MACKLIN: …I am aware that this change has been hard, but also I’m aware … of other places where people have really taken this as a real opportunity for change… We also have had thousands of local governments, state governments and the federal government, who took advantage of Aboriginal people, didn’t pay them proper wages, this is going back over the last 30 years, what we’ve done is said to all governments, ourselves included, proper wages must be paid for public sector jobs, so if you’re a childcare worker, a teacher aid, a ranger, a municipal worker, you should be paid proper wages, not CDEP wages, and we’ve…
KELLY: And all of that’s true, but…
JENNY MACKLIN: Well, just one important point, because around 3000 Aboriginal people, this is across Australia, are now in proper work, that’s federal government work, as a result of the changes that we’ve made, and there are similar numbers now employed by the state, and by local governments, and one of…
But for the people of Kalkaringi and Dagaragu, Macklin’s statement that many Aboriginal people across Australia “are now in proper work” seems little more than cynical rhetoric. John Leemans, a spokesperson for the latest generation of protesters at Kalkaringi and Dagaragu, says Paul Kelly’s lyrics will ring true.
“History is being repeated here, with our people forced to work for rations again,” he told Crikey. “We now have about 40 workers left on CDEP and training programs. Many are working 35-hour weeks but under the new laws they’re working for nothing but a Centrelink payment. It’s worse than working for the dole because half goes onto the BasicsCard and can only be spent at approved stores.”
Macklin’s office tells Crikey the case has been referred to the Fair Work Ombudsman and is currently under investigation. An NT government media officer also advised she had “referred the matter to the appropriate office”.
“CDEP participants who perform work above and beyond their CDEP participation requirements should be paid in wages. It is not acceptable to pay wages in store vouchers,” Macklin’s spokesperson said.
It isn’t just at Kalkaringi and Dagaragu where people are cranky. As the workers at the small town of Ti-Tree, 200km north of Alice Springs on the Stuart Highway, explain in this video, for them the government’s promises of real jobs are illusory:
LES PRESLEY: We just want a proper wages like everybody else. Fair wages. I’ve got three kids to look after. I only get — on BasicsCard $190, plus on my wages that’s [another] $190. And how am I supposed to … look after my kids for two weeks. That’s gonna last maybe five days. I pay my rent — $180 … they told us ‘this rent has changed, you’ve gotta pay more’. They are ripping us off. Right out…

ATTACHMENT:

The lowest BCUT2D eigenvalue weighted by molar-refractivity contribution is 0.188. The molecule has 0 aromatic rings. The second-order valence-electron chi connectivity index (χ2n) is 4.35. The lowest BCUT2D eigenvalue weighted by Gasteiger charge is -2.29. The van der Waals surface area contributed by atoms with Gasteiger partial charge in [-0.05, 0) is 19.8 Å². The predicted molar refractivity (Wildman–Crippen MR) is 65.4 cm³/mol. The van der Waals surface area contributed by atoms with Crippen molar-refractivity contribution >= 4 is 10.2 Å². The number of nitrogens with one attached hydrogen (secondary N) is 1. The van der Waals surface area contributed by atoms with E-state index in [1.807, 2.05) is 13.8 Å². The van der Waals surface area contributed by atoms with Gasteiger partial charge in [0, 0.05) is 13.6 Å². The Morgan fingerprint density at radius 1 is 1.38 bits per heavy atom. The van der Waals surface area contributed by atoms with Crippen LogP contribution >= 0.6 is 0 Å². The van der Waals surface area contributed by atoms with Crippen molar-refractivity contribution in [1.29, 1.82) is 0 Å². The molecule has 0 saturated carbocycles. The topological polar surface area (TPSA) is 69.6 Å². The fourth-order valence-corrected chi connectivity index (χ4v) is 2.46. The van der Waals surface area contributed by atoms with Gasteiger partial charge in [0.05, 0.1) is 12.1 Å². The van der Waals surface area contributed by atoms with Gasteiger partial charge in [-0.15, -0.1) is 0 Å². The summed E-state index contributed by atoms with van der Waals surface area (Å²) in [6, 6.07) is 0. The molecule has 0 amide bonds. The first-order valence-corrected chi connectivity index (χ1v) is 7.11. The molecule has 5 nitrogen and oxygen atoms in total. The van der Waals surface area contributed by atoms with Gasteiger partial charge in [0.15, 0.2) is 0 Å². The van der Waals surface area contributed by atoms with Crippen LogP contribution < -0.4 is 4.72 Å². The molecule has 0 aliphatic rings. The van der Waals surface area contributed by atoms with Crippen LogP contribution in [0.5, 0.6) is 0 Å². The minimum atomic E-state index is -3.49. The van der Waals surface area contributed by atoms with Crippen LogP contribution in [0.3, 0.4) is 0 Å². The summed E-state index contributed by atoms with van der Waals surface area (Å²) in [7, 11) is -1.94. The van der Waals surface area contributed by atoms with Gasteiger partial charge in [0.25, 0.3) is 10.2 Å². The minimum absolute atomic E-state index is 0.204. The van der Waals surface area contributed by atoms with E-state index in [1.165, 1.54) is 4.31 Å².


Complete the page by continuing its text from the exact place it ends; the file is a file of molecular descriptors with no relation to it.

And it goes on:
INTERVIEWER: Do you see the Shire here using that CDEP labour for things that they should be paying people proper wages for?
MARK FORDHAM, Employment services worker, Central Desert Shire: Certainly, and that is across the board, not just the Central Desert Shire. They pick on the CDEP guys to do the municipal work to service the communities and the Ti-Tree town itself and they save a lot of money on paying full-time wages.
INTERVIEWER: Do you see work being done here by outside contractors that could be done by local people?
FORDHAM: Every week you see contractors come in. There is always room to put on at least one [local] guy. I’ve failed to see that happen here in Ti-Tree.
PRESLEY: It’s like a slave. [They] are forcing us all to work… They are only thinking one way. We gotta follow them. White people’s way. But they don’t look at the Aboriginal people, what we’ve got here and what we’re gonna leave behind.”
Macklin’s spokesperson told Crikey: “CDEP concentrates on improving job readiness for individuals through activities such as accredited training. The Australian Government wants to ensure that CDEP is no longer seen as a job or a destination, but a stepping stone through training and work readiness.
“As part of the Northern Territory Emergency Response Jobs Package, the Australian Government has converted thousands of CDEP positions to full-time jobs with real benefits such as superannuation and annual leave. In November 2007, 235 Indigenous jobs were funded, compared to 2241 in June this year.”
To date the government has employed 26 previous CDEP participants to deliver Commonwealth government services in the Kalkaringi and Daguragu communities, the spokesperson says. In addition, 65 local government jobs targeted at Indigenous people have been created within Victoria Daly Shire.